A whooping cough epidemic has broken out in California, which is now facing what could be the largest outbreak of the contagious disease since 1958. Over 900 cases have been confirmed in the state—more than four times as many as last year—and 600 suspected cases are being investigated. The highly contagious disease can be deadly to infants—five have already died from the disease this year in California—but it’s eminently preventable through vaccination.
Officials are still investigating the causes of the outbreak, but some have already suggested that the anti-vaccine movement could be at least partly to blame. “California is the epicenter of vaccine refusal” in the United States, said Dr. Blaise Congeni from Ohio’s Akron Children’s Hospital, according to an ABC News story. While California requires that children be vaccinated from whooping cough before they attend school, “the requirement is waived if parents file a ‘personal belief exemption’ (PBE), which need not be based on religion or medical necessity,” the story continues. And some parents have been flocking to join the vaccine refusalists. ABC News cites Ken August, spokesman for the California Department of Public Health:
He said that the overall rate for PBEs among the state’s roughly 7,200 schools is about 2 percent. But rates are much higher in some schools. Records for 2009 indicated that close to 175 schools had PBE rates of 20 percent or more. A few had rates above 70 percent.
Researchers have found that vaccination rates of at least 93 percent are needed to ensure so-called herd immunity against pertussis, which prevents the disease from spreading quickly to unvaccinated individuals.
Fears about vaccines are nothing new, but they’ve been revived in recent years by anti-vaccine crusaders who’ve junked science in favor of medical myths and conspiracy theories. In the US and abroad, they’ve popularized the notion that vaccines cause autism and that whooping cough is not actually fatal, among other falsehoods. There’s also the tireless conservative argument—promulgated by folks like the Eagle Forum’s Phyllis Schlafly—that government-required vaccines infringe upon individual liberty.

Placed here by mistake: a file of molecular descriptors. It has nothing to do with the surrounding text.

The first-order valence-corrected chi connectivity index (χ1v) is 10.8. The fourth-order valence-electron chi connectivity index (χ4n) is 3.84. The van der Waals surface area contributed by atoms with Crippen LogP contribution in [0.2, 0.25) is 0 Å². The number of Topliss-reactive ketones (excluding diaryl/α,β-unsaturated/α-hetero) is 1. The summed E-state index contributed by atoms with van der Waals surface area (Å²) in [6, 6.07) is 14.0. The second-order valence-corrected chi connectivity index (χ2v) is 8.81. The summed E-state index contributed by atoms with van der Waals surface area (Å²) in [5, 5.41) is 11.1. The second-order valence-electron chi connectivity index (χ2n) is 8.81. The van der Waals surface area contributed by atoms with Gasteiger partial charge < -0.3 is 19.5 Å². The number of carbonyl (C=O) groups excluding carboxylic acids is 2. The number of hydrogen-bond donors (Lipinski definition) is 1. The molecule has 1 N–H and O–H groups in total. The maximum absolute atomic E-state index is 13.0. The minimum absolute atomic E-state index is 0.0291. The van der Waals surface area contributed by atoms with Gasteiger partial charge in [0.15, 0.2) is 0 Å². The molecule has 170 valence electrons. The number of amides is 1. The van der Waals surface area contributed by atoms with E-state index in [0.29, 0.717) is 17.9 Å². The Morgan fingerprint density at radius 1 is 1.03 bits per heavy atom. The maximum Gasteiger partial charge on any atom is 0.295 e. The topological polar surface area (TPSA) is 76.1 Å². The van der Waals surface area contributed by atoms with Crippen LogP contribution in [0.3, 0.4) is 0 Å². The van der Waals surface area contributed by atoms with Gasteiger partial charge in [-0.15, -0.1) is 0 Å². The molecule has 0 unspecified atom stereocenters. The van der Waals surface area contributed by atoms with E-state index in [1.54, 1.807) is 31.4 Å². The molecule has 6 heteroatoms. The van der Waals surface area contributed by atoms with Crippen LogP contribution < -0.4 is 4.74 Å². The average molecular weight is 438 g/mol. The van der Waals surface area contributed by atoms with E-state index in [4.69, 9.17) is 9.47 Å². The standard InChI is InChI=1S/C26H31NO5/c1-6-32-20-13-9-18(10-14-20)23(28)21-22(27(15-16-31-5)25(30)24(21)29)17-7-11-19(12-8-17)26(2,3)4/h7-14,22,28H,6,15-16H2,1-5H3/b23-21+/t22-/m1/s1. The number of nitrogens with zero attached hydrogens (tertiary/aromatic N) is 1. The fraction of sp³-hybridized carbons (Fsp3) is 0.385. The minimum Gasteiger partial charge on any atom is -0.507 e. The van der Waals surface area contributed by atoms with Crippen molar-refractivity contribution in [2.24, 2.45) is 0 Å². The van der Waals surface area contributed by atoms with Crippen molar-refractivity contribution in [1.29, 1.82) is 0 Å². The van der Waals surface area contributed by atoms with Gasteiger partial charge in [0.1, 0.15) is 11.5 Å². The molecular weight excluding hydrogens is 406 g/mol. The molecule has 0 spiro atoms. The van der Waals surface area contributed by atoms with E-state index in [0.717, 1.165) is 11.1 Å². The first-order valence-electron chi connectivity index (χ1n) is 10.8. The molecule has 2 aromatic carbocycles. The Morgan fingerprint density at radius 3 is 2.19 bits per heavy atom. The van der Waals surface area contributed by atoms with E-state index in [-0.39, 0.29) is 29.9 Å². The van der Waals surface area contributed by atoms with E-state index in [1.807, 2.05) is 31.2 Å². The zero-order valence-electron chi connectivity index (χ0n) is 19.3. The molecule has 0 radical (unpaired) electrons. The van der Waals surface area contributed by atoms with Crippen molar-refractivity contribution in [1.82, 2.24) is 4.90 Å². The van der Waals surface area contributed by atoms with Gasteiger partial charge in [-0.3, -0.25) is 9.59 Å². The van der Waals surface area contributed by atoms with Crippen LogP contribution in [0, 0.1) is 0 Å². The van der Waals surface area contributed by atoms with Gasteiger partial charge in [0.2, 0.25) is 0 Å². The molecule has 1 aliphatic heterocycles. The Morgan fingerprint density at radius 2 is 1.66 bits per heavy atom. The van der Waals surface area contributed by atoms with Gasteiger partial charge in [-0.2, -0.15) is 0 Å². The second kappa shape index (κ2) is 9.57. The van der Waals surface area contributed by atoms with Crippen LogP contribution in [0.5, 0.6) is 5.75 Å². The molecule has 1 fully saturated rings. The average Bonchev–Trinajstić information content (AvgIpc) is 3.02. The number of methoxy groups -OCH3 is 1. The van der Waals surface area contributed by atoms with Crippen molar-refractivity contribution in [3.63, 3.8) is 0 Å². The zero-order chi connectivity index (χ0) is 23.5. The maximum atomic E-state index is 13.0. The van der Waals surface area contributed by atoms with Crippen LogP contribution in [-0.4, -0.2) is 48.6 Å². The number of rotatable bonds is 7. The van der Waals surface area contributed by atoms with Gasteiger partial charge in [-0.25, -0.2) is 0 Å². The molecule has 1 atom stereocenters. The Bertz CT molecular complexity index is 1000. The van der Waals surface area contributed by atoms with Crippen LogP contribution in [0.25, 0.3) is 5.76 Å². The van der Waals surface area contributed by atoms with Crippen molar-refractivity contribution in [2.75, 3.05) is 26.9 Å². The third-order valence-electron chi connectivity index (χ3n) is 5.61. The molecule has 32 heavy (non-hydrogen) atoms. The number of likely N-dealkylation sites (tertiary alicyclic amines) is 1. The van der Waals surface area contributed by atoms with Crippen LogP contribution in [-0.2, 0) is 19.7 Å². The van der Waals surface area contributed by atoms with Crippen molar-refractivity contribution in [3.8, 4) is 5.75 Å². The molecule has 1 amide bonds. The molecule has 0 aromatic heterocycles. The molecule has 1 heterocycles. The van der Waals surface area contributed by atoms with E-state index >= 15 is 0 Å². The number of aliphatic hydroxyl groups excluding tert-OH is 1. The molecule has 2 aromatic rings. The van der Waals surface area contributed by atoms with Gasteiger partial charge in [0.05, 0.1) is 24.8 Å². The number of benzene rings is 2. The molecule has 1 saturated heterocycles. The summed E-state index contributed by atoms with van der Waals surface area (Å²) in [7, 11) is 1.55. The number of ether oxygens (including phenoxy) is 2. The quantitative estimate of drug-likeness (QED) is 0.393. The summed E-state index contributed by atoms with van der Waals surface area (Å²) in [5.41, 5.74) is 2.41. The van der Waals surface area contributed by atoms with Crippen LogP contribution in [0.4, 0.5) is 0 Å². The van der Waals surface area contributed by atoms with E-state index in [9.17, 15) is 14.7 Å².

The claims by leading anti-vaccine activists have been thoroughly debunked. The US Court of Claims, for example, ruled last year that there was no substantive evidence to support the autism-vaccine link. The main researcher behind the claim, British doctor Andrew Wakefield, has been completely discredited and even stripped of his medical license.
But there’s still reason to be concerned about the damage that the movement may have already done. Vaccine-phobia has gripped towns like Boulder, which in 2002 had the lowest school-wide vaccination rate in Colorado—and “one of the highest per capita rates of whooping cough in the United States.” And now children in California are dying of a disease that should have been made obsolete by the 21st century. If vaccine refusals are indeed behind the current epidemic, California needs to figure out the real reasons that parents are putting their own children and others at risk.*
*Post has been updated with this new sentence to underscore the fact that the causes of this outbreak are still unclear.